The book is really two tales. One is the story of John Bogle, a legendary advocate for the rights of individual investors; the other centers on the firm he founded, The Vanguard Group, in 1974 and was eventually forced out of. Braham, a business journalist specializing in personal finance, does an excellent job not only of conveying the history, but also of portraying the man, one of the greatest, and humblest, people I have met. Even in his "retirement," Bogle continues to fight on what I view as the side of the angels, a fight he's slowly but surely winning.
Braham also does a good job of telling the other story, which deals with might be called a battle for the soul of Vanguard, the world's largest mutual fund company. He shows the conflicts that Bogle's successors, John Brennan and William McNabb, have faced in the supposedly "not-for-profit" model that exists at Vanguard.
I highly recommend the book for those interested in Bogle, who became the conscience of the industry and the great company he built. The only negative comment I have is that the author would have been better off sticking to his role as journalist, not providing his own opinions and theories about markets (opinions which I felt betrayed an insufficient level of knowledge and expertise). As one reviewer on Amazon wrote: "For a guy who is just a journalist to write about Jack Bogle and insert his opinions on an equal footing is like some journalist writing about Einstein's theory of general relativity and inserting his own theories about physics. It would have been a better book to have stuck to the point."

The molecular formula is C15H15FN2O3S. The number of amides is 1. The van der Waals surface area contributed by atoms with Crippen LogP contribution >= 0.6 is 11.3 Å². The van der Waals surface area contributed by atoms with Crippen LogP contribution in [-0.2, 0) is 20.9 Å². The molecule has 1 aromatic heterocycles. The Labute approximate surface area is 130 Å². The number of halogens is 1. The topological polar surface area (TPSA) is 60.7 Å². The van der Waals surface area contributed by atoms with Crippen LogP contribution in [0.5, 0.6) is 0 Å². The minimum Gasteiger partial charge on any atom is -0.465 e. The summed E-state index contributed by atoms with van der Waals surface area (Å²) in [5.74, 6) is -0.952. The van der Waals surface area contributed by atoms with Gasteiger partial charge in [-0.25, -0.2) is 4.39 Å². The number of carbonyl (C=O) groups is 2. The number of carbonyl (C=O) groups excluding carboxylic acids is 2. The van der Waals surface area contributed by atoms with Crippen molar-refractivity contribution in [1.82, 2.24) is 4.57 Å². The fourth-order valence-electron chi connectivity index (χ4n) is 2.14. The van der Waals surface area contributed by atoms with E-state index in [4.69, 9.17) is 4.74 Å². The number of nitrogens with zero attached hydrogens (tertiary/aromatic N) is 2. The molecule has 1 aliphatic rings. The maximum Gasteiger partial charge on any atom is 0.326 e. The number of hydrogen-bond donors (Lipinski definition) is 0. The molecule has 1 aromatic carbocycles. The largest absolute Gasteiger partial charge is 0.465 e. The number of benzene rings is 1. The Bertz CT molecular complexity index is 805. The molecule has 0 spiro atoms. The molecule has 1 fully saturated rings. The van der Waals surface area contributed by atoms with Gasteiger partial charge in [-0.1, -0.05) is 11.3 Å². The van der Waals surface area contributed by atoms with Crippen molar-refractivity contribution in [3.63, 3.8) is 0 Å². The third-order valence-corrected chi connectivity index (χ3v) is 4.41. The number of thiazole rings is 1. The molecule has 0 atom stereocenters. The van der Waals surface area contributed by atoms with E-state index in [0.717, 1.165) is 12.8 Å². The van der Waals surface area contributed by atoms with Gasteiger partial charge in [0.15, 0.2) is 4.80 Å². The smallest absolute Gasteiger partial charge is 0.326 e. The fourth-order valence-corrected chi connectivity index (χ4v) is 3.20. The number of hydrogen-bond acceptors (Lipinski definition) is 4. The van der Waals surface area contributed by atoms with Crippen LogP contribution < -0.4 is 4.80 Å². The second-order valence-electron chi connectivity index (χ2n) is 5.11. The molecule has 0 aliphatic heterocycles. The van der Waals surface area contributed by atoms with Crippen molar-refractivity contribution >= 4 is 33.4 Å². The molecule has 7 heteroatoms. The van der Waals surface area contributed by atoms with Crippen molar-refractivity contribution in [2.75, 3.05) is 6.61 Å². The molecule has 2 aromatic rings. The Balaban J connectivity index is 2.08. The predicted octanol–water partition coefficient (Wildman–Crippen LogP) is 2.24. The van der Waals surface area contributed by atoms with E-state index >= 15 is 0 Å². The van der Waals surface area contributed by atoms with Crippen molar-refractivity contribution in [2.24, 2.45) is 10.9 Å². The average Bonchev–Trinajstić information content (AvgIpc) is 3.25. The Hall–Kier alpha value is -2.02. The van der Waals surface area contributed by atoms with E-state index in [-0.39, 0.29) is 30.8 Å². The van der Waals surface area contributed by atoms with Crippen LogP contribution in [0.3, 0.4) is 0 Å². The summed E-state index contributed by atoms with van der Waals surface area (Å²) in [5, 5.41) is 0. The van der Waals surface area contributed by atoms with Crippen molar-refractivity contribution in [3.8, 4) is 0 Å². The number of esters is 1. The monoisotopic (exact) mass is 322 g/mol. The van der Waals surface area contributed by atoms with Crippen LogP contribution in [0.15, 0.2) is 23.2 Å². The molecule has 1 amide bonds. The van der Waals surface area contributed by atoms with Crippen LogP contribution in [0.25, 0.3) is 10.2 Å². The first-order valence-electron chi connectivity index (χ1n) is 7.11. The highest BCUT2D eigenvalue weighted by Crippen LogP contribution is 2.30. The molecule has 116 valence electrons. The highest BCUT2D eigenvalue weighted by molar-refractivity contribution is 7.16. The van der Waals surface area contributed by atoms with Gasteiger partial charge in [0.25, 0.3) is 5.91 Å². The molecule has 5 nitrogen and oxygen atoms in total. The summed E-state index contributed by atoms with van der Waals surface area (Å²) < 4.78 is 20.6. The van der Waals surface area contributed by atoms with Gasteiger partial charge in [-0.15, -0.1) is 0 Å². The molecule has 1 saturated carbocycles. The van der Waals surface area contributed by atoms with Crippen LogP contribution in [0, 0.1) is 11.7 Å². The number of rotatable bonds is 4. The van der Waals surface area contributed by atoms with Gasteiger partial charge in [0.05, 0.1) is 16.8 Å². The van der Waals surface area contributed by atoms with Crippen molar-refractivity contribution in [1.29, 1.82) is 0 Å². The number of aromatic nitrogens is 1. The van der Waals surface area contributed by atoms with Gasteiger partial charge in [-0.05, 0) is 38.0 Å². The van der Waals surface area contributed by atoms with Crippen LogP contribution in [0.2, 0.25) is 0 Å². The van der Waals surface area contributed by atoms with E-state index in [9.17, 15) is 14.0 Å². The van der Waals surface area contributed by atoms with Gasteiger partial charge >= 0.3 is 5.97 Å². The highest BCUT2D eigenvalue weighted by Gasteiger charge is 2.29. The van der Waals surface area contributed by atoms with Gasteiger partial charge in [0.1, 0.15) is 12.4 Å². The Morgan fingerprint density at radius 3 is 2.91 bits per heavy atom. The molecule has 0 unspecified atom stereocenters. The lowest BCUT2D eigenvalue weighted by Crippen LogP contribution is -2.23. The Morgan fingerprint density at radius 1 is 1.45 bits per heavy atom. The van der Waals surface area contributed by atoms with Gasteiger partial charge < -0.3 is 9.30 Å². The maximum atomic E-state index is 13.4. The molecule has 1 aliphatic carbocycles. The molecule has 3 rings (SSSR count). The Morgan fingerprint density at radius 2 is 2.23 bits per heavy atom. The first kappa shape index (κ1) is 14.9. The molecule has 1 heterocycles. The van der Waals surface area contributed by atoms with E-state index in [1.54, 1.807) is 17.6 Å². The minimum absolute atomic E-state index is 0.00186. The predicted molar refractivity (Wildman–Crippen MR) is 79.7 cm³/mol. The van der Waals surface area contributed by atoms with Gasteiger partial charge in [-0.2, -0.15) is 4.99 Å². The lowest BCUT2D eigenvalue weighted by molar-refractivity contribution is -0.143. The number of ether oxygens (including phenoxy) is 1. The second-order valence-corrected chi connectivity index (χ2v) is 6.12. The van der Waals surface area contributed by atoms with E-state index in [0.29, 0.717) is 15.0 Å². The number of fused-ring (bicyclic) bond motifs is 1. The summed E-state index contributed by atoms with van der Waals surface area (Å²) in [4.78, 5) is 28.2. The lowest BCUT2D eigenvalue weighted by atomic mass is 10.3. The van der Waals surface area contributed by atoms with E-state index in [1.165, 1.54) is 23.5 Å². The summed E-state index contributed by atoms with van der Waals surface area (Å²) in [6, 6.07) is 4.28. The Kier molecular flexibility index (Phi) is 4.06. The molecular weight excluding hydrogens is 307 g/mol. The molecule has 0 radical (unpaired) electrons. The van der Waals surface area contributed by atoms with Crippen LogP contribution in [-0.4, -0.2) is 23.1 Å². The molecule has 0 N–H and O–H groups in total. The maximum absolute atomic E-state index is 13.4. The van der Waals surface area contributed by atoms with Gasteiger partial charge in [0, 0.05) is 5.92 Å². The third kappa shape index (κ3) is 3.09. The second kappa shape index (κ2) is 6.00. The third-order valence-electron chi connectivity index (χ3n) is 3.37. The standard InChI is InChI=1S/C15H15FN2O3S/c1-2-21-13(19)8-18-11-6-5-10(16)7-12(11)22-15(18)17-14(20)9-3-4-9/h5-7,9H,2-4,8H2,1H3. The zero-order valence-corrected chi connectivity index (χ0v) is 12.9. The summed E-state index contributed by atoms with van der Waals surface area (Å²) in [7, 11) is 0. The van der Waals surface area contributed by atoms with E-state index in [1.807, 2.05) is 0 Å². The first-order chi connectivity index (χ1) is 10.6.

Finally, I would be remiss if I did not add this: Saint Jack has had a profound impact on my life -- for that I thank him. In my opinion, no other person has done more to help the average investor as John Bogle, a great, great man.